Another vertical expansion planned for Kekaha Landfill

A vertical expansion plan expected to give three more years of life to Kekaha Landfill is moving through county approval channels.

The landfill now has around two more years of life on its first, earlier-approved vertical expansion.

The idea is to have the second expansion, allowing trash to be piled 15 feet higher in the landfill’s current footprint, done within a year, or at least before the landfill reaches capacity, said Troy Tanigawa, the county’s solid waste coordinator.

A county committee is reviewing professional resumes of companies and individuals submitting paperwork to bid on the planning, design and permitting of the expansion, estimated to cost around $150,000, he said.

“Our evaluation committee will be making a recommendation for award in the next week or so,” said Tanigawa.

The proposed expansion would bring the height of the landfill to around 75 feet above mean sea level. The ground elevation at the landfill is around 10 feet above mean sea level.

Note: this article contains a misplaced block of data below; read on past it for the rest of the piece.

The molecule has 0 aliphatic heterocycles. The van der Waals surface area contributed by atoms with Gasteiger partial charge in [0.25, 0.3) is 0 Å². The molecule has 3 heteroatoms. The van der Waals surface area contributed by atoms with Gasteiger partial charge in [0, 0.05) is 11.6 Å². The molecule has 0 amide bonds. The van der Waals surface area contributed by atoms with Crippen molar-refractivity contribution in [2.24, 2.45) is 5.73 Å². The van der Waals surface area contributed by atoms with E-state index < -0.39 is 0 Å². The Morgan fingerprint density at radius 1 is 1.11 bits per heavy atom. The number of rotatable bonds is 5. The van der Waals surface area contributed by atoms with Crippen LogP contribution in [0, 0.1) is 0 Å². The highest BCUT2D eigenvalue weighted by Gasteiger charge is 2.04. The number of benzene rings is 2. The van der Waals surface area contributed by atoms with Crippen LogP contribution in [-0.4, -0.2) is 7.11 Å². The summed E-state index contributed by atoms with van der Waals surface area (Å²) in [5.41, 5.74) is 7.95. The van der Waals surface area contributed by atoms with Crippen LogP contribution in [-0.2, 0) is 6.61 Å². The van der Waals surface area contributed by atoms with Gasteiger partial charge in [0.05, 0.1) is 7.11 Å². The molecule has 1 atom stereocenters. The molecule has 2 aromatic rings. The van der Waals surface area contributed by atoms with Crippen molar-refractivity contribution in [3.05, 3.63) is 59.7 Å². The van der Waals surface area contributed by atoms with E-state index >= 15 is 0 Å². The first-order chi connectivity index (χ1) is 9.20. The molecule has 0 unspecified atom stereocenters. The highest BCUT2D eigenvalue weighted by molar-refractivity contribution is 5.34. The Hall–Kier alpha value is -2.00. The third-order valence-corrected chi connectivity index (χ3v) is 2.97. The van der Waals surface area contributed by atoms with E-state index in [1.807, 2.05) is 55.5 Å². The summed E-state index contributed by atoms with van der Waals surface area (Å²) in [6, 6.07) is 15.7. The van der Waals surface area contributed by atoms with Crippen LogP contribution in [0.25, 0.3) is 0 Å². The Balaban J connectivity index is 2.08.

The state Department of Health and U.S. Environmental Protection Agency will review the county and consultant’s plans.

Very little construction will be required to complete the vertical expansion, Tanigawa said.

The second vertical expansion is within limits for what county officials think the landfill can accommodate, Tanigawa said.

The expansion height concern is “just to make sure the landfill won’t collapse, basically, or slide,” he said.

On the matter of siting a new landfill, Tanigawa said the county administration is still pondering its options.

A completed site study has been used by the county to examine various options for the next landfill, with properties from Kekaha to Kealia examined, he added.

“There may be consideration of additional sites” not examined in that commissioned study, Tanigawa said.

Another study, focusing on a site mauka of Kalepa Ridge in Hanama’ulu, concludes that the site “satisfies technical requirements to develop a landfill on the property. So, it is technically feasible based on that initial report,” said Tanigawa.

But community opposition to any Hanama’ulu site is strong, and Mayor Maryanne Kusaka said earlier that siting a new landfill anywhere near residential areas is going to be a difficult sell.

Staff Writer Paul C. Curtis can be reached at mailto:pcurtis@pulitzer.net or 245-3681 (ext. 224).

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